Saturday, August 15, 2009

Comic Sans is the font for the common man(s)

This afternoon I have been trying to select a font for the new comic. It's a painful business. On of the things I'm tired of is the way the speech bubbles in Scary Go Round look, they float above the artwork and don't really look integrated into the page (because they aren't). I think one need only look at some of the blog entries below to see why I won't be lettering by hand (this guest page I did for Barnaby Ward is about as neat as I like to get it). I need something kind of freewheeling looking, relatively narrow, with an upper and lower case, and I am open to suggestions. I would prefer not to use a free font so just go shopping on my behalf.

I am looking for leftfield suggestions!

17 comments:

Mark said...

Hi John

http://www.blambot.com/fonts.shtml have a pretty good selection of fonts for quite cheap roughly $20 a set (he did letting on the Umbrella Academy, Madman &some Goon). I'm using one to letter my impending comic and finding them really good - the only possible downside is I haven't seen any with a £ symbol but he seems like a nice guy so I'm sure he'd knock you out a set with one in.

felix said...

I think you could do well with a subtle serif font, or a sans-serif that's not at all geometric. The first impression would be really different, but some of your humour might just come off better with it. I guess in the long run, your characters voices will probably colour it for long-term readers much more than the font, anyway.
As long as it's not so straight and serious that it clashes with your art style, of course!

Mizufae said...

ITC Eras

Or basically anything in the quite large Humanistic Sans subcategory. Vanquish Condensed also looks promising.
Wheee, fonts!

fingle said...

I do graphic and forms design for part of my living, and have nearly 1,200 fonts on the work machine. My mind goes blank at the thought of actually suggesting a font... I'm simply overwhelmed. But let me chek my notes...

DCW said...

I really like your handwriting, John!

My comic used a font which wasn't comic sans and got labeled as comic sans and I got sad.
Now I do it by hand, which I think looks better anyway.

John A said...

Thanks everybody, keep the suggestions coming.

DCW, I like Comic Sans now because it drives humourless chinstrokers up the wall. I say more of it!

Mizufae said...

Comic Sans has its place in the world. That place is inside church bulletins, on the "fun activities" walls of elementary schools, and titling pamphlets and schedules to be handed out in your local children's library.

So if your new project is about church-going young children with a penchant for reading fundamentals, I say go for the Comic Sans, like your heart is telling you to.

Glenatron said...

Have you thought of working up a font of your own? I did that one day after I couldn't find the font I wanted for something and although it took a few hours to do, a useful font is something to treasure always.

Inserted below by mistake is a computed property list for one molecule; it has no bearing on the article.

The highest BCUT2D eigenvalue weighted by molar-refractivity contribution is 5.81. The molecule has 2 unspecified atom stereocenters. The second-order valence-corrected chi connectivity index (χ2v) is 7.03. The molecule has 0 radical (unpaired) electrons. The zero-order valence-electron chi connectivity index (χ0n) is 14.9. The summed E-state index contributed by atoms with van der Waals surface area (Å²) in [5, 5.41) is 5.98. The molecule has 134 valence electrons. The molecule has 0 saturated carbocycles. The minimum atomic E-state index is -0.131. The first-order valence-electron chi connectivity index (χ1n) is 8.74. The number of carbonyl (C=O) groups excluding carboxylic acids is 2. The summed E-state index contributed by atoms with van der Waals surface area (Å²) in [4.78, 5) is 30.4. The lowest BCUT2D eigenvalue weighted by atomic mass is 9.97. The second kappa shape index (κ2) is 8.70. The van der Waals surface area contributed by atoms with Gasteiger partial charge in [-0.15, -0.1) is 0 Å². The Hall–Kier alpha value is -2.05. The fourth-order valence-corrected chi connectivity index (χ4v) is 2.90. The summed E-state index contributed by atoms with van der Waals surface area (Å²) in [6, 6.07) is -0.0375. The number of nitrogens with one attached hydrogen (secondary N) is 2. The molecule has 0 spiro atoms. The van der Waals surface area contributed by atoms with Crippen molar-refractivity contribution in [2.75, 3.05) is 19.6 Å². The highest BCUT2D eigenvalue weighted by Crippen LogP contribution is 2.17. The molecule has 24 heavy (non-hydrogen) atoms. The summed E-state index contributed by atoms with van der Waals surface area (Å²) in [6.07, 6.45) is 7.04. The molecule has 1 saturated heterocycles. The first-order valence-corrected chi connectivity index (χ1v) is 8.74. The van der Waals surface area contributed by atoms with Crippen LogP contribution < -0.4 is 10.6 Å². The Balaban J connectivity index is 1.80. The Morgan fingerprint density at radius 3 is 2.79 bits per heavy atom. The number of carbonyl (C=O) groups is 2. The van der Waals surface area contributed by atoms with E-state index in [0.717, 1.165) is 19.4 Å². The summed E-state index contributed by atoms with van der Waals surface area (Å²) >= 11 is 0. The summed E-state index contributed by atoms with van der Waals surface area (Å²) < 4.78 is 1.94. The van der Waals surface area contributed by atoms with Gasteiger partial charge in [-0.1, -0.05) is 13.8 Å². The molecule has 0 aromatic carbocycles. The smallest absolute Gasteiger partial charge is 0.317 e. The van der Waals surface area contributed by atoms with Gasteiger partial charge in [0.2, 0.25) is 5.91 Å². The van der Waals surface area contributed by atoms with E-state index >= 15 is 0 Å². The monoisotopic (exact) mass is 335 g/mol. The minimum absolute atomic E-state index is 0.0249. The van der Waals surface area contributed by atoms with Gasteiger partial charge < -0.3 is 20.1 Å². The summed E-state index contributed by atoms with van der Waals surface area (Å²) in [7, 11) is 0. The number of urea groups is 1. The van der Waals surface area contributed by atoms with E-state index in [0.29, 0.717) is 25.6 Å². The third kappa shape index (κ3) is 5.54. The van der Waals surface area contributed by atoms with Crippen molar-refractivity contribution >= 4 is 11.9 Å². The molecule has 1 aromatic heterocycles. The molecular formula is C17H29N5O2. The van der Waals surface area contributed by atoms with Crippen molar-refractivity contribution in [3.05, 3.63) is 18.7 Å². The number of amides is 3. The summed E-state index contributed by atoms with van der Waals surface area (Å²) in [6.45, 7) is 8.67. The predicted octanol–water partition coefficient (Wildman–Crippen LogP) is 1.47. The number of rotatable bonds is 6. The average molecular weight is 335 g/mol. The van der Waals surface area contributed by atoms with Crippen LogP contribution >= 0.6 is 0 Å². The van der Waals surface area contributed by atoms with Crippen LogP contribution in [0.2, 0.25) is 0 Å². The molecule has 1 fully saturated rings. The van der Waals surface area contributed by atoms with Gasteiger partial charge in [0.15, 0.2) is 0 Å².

Naturally, I never used it again.

The advantage of doing this as a one-off is you can certainly finish the job before font programme's 30 day trial runs out and never have to pay a penny!

I remember Chank used to do lots of good handwriting fonts, but I don't see so many there now.

the erudite baboon said...

I think the world is finally ready for an all dingbats comic - this will be the USP that sets your new venture above the rest!

John A said...

Glenatron, have things moved on in the world of font creation? I tried to use Fontographer a few years back and had to be talked down off a roof. What software did you use?

James, you have gone too far.

Billy Kavanagh said...

Yea, perhaps font creation would be better for brand of comic creation John.

I've used FontForge before (open source) and found it quite good.

Lucas said...

http://www.fontshop.com/fontlist/alternatives/comic_sans/

Here's a place to start. "Duper" is the newest one to pop up, and is OT and nice... and $200 for the set. Yeah, they're all expensive, but they are professionally designed and come with all the nifty features. It's a place to start anyway.

The best place for you to ask this question would be the forums over at Typophile. Knowledgable and friendly!

http://typophile.com/

John A said...

Thanks for an informed and informative post, Lucas!

Glenatron said...

I don't know what I used, I thought I might still have it on my PC but it doesn't seem to be there. It wasn't too hard when I used it- I just scanned in my alphabet then cropped each letter into a bitmap and then imported them into the font tool. Not tricky, but laborious. Probably had I taken more care over kerning and roundels it would have probably been harder.

Lucas said...

http://www.fontshop.com/fonts/singles/itc/itc_django_std_regular/

Follow-up! Here's one that matches your fine penmanship nicely. Its "t" is a little more tame, but it's almost remarkable. Not the most readable, however...

Cadwell said...

This 'ere is the cheapest make-your-own font site that I can find:

http://www.yourfonts.com/

I intend to make my own Cadwell font for "Blood Blokes", it will be personal and a time saver!

John A said...

Thank you everybody for your contributions. I am now £91 lighter but I think the new comic, for all that it might have the appearance of the traditional "dog's breakfast" art wise, will have the finest letters known to man. I chose "CC Digital Delivery" for my schemes.